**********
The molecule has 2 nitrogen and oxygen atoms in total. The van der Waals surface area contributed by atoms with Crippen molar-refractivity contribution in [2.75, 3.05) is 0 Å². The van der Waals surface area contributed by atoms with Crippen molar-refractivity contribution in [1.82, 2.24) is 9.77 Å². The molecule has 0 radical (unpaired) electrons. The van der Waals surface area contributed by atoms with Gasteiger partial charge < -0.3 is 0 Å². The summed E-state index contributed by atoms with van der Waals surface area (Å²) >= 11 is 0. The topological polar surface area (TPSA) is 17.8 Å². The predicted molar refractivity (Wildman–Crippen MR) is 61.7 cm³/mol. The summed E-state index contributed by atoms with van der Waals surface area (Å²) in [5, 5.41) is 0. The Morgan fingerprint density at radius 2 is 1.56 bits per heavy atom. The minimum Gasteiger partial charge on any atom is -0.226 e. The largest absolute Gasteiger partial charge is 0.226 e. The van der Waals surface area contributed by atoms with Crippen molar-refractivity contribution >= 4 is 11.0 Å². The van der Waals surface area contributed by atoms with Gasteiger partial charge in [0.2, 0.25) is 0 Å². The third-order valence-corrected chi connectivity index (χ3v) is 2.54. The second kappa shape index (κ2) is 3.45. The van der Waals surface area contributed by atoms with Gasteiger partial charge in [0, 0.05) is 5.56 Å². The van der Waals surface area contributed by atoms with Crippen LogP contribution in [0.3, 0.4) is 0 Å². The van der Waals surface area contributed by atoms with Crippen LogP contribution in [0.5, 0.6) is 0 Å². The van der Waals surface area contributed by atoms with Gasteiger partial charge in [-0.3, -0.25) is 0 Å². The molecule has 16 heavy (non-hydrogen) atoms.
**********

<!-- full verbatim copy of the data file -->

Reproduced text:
The molecule has 2 nitrogen and oxygen atoms in total. The van der Waals surface area contributed by atoms with Crippen molar-refractivity contribution in [2.75, 3.05) is 0 Å². The van der Waals surface area contributed by atoms with Crippen molar-refractivity contribution in [1.82, 2.24) is 9.77 Å². The molecule has 0 radical (unpaired) electrons. The van der Waals surface area contributed by atoms with Gasteiger partial charge < -0.3 is 0 Å². The summed E-state index contributed by atoms with van der Waals surface area (Å²) >= 11 is 0. The topological polar surface area (TPSA) is 17.8 Å². The predicted molar refractivity (Wildman–Crippen MR) is 61.7 cm³/mol. The summed E-state index contributed by atoms with van der Waals surface area (Å²) in [5, 5.41) is 0. The Morgan fingerprint density at radius 2 is 1.56 bits per heavy atom. The minimum Gasteiger partial charge on any atom is -0.226 e. The largest absolute Gasteiger partial charge is 0.226 e. The van der Waals surface area contributed by atoms with Crippen molar-refractivity contribution >= 4 is 11.0 Å². The van der Waals surface area contributed by atoms with Gasteiger partial charge in [0.2, 0.25) is 0 Å². The third-order valence-corrected chi connectivity index (χ3v) is 2.54. The second kappa shape index (κ2) is 3.45. The van der Waals surface area contributed by atoms with Gasteiger partial charge in [0, 0.05) is 5.56 Å². The van der Waals surface area contributed by atoms with Crippen LogP contribution in [0.3, 0.4) is 0 Å². The van der Waals surface area contributed by atoms with Crippen LogP contribution in [0.5, 0.6) is 0 Å². The van der Waals surface area contributed by atoms with Gasteiger partial charge in [-0.3, -0.25) is 0 Å². The molecule has 16 heavy (non-hydrogen) atoms.